The ryerson Rams, who vaulted up the standings all the way to fifth on the last day of the season, defeated the fourth-place Brock Badgers in overtime to win game one. The game was peculiar for both sides, as very rarely is noon start time seen. However, reading week is on at both schools right now, making the possibility of the strange start time available.
It was a tight-checking game and neither team could find very much if any offence. Ryerson’s Olivia Giardetti did manage to crack the deadlock for the Rams with 30 seconds to go in period 1, but that would be it for Ryerson’s regulation scoring.
Brock found their answer in period two thanks to an unassisted goal from Annie Berg, who managed to beat Rachel Seely for the lone time in the afternoon.
From the beginning, the Ryerson Rams knew that they had to be sound defensively. The badgers were unable to test Seely until the 11th minute of the game. Some would call the defensive precautions as unentertaining, but I must remind thos Zpeople that the point of hockey is to win, and win whatever way possible within the rules of the game. Is playing structured defence within the rules? You bet so, and that’s exactly what the Lisa Haley led Ryerson women did throughout the game.
The style of hockey from both sides led the game to its eventual destination which was overtime. Where once again, Ryerson’s star duo of Erika Crouse and Olivia Giardetti combined as helpers for Brooklyn Gemmil, who potted the goal to win the opening game of the series.
The four vs five matchups are always one of the toughest in a playoff bracket, and this series between Ryerson and Brock seems unlikely to break that commonality.
Toronto Varsity Blues vs Guelph Gryphons
This was the big one. The top of the conference this year, and last year’s national champions. There is nothing that one could say that could sway the epicentre of this series off of that storyline.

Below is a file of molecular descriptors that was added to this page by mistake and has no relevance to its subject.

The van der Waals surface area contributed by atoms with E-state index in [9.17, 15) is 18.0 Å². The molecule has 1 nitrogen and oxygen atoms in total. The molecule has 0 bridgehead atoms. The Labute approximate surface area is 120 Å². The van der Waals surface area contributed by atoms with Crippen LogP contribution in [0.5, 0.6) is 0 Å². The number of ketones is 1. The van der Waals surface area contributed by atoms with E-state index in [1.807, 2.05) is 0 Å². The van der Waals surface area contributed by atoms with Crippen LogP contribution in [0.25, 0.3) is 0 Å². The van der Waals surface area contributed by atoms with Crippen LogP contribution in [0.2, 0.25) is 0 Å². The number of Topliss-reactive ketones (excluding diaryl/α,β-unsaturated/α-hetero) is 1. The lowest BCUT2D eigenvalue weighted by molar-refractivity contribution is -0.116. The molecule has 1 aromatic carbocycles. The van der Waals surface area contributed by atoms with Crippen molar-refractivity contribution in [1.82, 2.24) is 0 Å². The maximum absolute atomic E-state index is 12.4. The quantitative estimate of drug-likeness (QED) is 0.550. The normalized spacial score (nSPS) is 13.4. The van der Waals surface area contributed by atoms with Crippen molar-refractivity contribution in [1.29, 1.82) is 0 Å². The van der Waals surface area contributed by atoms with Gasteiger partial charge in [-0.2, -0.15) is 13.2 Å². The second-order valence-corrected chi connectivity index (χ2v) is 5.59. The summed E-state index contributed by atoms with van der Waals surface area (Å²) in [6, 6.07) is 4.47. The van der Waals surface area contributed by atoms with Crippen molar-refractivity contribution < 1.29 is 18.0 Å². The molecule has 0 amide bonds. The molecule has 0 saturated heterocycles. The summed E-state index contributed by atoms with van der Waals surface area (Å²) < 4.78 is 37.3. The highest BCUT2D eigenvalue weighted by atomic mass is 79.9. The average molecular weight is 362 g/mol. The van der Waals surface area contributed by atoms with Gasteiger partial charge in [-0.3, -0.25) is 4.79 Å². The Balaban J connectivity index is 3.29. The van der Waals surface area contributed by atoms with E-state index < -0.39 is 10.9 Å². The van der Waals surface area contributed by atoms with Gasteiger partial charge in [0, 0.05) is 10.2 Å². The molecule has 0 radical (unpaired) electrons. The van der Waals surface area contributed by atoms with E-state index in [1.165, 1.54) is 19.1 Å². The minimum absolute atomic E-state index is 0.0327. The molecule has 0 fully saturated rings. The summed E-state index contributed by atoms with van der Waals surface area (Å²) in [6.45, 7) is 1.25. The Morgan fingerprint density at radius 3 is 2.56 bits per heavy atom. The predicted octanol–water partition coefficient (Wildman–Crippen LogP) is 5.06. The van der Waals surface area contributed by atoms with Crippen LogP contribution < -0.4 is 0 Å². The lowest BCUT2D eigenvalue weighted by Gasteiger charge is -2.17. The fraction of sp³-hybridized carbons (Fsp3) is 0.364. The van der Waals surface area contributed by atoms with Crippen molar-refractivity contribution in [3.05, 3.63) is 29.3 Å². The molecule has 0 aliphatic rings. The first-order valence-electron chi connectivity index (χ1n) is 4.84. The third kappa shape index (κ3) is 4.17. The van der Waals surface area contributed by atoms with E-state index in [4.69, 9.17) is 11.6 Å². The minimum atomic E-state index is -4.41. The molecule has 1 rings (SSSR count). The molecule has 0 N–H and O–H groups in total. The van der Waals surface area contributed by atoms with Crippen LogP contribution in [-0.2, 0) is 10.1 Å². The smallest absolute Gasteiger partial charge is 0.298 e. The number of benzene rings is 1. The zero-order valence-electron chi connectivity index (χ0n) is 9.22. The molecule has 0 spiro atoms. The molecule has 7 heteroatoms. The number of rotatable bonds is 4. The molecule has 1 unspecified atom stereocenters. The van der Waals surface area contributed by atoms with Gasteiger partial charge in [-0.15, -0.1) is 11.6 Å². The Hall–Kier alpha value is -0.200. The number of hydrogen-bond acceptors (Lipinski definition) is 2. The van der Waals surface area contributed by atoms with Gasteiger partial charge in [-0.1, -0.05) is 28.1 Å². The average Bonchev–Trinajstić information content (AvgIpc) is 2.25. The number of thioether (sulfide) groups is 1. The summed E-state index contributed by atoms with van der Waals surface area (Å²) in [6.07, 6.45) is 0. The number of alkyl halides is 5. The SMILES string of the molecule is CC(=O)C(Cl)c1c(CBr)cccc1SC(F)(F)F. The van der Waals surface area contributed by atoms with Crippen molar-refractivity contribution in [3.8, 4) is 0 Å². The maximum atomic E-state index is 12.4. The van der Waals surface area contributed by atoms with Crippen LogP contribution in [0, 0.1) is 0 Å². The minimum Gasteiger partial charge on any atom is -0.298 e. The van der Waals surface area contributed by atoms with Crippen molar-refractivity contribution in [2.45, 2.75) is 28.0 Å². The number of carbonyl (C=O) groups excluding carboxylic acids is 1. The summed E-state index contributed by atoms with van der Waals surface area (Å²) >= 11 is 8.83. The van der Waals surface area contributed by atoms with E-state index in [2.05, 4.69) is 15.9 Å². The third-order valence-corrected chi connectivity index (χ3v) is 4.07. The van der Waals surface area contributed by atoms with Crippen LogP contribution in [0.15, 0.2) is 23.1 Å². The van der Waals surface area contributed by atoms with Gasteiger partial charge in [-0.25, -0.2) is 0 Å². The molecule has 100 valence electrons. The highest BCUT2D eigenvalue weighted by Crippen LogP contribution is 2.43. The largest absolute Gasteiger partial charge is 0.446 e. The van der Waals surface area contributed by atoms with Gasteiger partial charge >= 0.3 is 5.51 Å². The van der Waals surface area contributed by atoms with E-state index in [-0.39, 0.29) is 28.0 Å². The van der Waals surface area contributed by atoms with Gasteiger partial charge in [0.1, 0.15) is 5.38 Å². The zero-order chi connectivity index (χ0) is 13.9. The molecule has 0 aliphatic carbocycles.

Game one was hosted by the Varsity Blues, on the same ice where their men fell to the eighth seed Western Mustangs a couple of days prior. However, the women were determined not to destine themselves to the same fate.
Everything that this game had to offer would be included in the textbook definition of what playoff hockey is. The score was close, it ended in OT and the physicality was unparalleled to anything in the regular season. https://twitter.com/Varsity_Blues/status/1230320557448667136?s=20
Much like the sister connection which came for the Nipissing Lakers, the Varsity Blues took advantage of their own sisters, as the De Serres family supplied them with both the helper and goalscorer to open the night’s scoring.
Just minutes after the first goal, the penalties started to come in a flurry, as the first of the calls came eight minutes into the game. It began a total of 18 non-even-strength minutes for the two sides, further emphasizing the physicality that was on display.‘
Toronto struck first with the advantage, as Christine Chao punished the Gryphons for their misbehaviour which ended them in the penalty box. However, the marker was soon replied from Guelph who got a power-play goal of their own before the end of the period.
The first frame had three goals, but there was only one more before the game went into an extra period. Guelph got their tying goal halfway through the second period from Stephanie Gava, but from that point on the game remained a stalemate. That is, until nearly 18 minutes of overtime when Gabriella De Serres potted her second of the night and won the game for Toronto.
The game was a true personalization of what playoff hockey is, and gave fans much more to look forward to as the series progresses.